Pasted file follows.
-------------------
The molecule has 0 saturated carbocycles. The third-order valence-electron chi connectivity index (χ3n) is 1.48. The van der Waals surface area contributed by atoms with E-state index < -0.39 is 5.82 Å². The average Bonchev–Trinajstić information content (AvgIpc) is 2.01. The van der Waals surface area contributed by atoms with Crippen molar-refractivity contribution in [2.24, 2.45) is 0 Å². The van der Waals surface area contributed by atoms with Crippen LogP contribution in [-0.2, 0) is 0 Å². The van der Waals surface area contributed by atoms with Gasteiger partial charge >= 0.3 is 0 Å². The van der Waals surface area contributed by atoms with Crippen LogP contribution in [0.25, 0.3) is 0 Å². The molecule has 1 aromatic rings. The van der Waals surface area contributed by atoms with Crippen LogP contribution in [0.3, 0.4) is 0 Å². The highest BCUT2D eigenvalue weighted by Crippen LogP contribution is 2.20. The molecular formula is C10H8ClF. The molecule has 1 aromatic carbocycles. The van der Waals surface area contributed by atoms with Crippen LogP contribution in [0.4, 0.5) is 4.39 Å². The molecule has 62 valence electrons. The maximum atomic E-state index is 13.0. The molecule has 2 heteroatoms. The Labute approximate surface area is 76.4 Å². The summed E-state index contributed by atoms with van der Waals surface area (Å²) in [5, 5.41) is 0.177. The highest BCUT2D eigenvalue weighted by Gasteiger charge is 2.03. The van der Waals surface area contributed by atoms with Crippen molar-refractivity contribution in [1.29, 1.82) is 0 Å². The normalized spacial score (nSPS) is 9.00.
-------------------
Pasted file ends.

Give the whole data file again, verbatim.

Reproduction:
The molecule has 0 saturated carbocycles. The third-order valence-electron chi connectivity index (χ3n) is 1.48. The van der Waals surface area contributed by atoms with E-state index < -0.39 is 5.82 Å². The average Bonchev–Trinajstić information content (AvgIpc) is 2.01. The van der Waals surface area contributed by atoms with Crippen molar-refractivity contribution in [2.24, 2.45) is 0 Å². The van der Waals surface area contributed by atoms with Crippen LogP contribution in [-0.2, 0) is 0 Å². The van der Waals surface area contributed by atoms with Gasteiger partial charge >= 0.3 is 0 Å². The van der Waals surface area contributed by atoms with Crippen LogP contribution in [0.25, 0.3) is 0 Å². The molecule has 1 aromatic rings. The van der Waals surface area contributed by atoms with Crippen LogP contribution in [0.3, 0.4) is 0 Å². The highest BCUT2D eigenvalue weighted by Crippen LogP contribution is 2.20. The molecular formula is C10H8ClF. The molecule has 1 aromatic carbocycles. The van der Waals surface area contributed by atoms with Crippen LogP contribution in [0.4, 0.5) is 4.39 Å². The molecule has 62 valence electrons. The maximum atomic E-state index is 13.0. The molecule has 2 heteroatoms. The Labute approximate surface area is 76.4 Å². The summed E-state index contributed by atoms with van der Waals surface area (Å²) in [5, 5.41) is 0.177. The highest BCUT2D eigenvalue weighted by Gasteiger charge is 2.03. The van der Waals surface area contributed by atoms with Crippen molar-refractivity contribution in [1.29, 1.82) is 0 Å². The normalized spacial score (nSPS) is 9.00.